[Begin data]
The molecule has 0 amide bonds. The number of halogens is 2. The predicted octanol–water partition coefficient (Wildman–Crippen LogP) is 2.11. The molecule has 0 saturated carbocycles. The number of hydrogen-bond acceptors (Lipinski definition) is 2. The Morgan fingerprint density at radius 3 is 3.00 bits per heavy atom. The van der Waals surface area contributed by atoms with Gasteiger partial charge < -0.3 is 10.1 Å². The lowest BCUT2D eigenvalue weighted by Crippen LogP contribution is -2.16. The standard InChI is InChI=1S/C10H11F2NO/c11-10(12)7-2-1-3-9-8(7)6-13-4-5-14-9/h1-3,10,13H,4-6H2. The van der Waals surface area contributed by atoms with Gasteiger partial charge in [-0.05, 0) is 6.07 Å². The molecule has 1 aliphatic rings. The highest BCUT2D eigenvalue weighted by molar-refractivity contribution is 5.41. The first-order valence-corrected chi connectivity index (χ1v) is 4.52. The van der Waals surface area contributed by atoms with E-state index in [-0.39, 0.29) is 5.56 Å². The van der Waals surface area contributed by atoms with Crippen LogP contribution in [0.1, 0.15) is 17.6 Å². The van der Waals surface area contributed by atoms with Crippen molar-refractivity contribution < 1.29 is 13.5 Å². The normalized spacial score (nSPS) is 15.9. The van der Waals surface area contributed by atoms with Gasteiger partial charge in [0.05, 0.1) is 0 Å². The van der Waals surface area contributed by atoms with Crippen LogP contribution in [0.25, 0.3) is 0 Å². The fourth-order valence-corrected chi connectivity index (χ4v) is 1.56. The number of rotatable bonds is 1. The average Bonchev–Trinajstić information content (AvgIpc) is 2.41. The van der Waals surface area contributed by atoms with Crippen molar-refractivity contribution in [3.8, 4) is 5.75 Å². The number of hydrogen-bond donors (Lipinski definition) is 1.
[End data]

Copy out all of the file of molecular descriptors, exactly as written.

The molecule has 0 amide bonds. The number of halogens is 2. The predicted octanol–water partition coefficient (Wildman–Crippen LogP) is 2.11. The molecule has 0 saturated carbocycles. The number of hydrogen-bond acceptors (Lipinski definition) is 2. The Morgan fingerprint density at radius 3 is 3.00 bits per heavy atom. The van der Waals surface area contributed by atoms with Gasteiger partial charge < -0.3 is 10.1 Å². The lowest BCUT2D eigenvalue weighted by Crippen LogP contribution is -2.16. The standard InChI is InChI=1S/C10H11F2NO/c11-10(12)7-2-1-3-9-8(7)6-13-4-5-14-9/h1-3,10,13H,4-6H2. The van der Waals surface area contributed by atoms with Gasteiger partial charge in [-0.05, 0) is 6.07 Å². The molecule has 1 aliphatic rings. The highest BCUT2D eigenvalue weighted by molar-refractivity contribution is 5.41. The first-order valence-corrected chi connectivity index (χ1v) is 4.52. The van der Waals surface area contributed by atoms with E-state index in [-0.39, 0.29) is 5.56 Å². The van der Waals surface area contributed by atoms with Crippen LogP contribution in [0.1, 0.15) is 17.6 Å². The van der Waals surface area contributed by atoms with Crippen molar-refractivity contribution < 1.29 is 13.5 Å². The normalized spacial score (nSPS) is 15.9. The van der Waals surface area contributed by atoms with Gasteiger partial charge in [0.05, 0.1) is 0 Å². The van der Waals surface area contributed by atoms with Crippen LogP contribution in [0.25, 0.3) is 0 Å². The fourth-order valence-corrected chi connectivity index (χ4v) is 1.56. The number of rotatable bonds is 1. The average Bonchev–Trinajstić information content (AvgIpc) is 2.41. The van der Waals surface area contributed by atoms with Crippen molar-refractivity contribution in [3.8, 4) is 5.75 Å². The number of hydrogen-bond donors (Lipinski definition) is 1.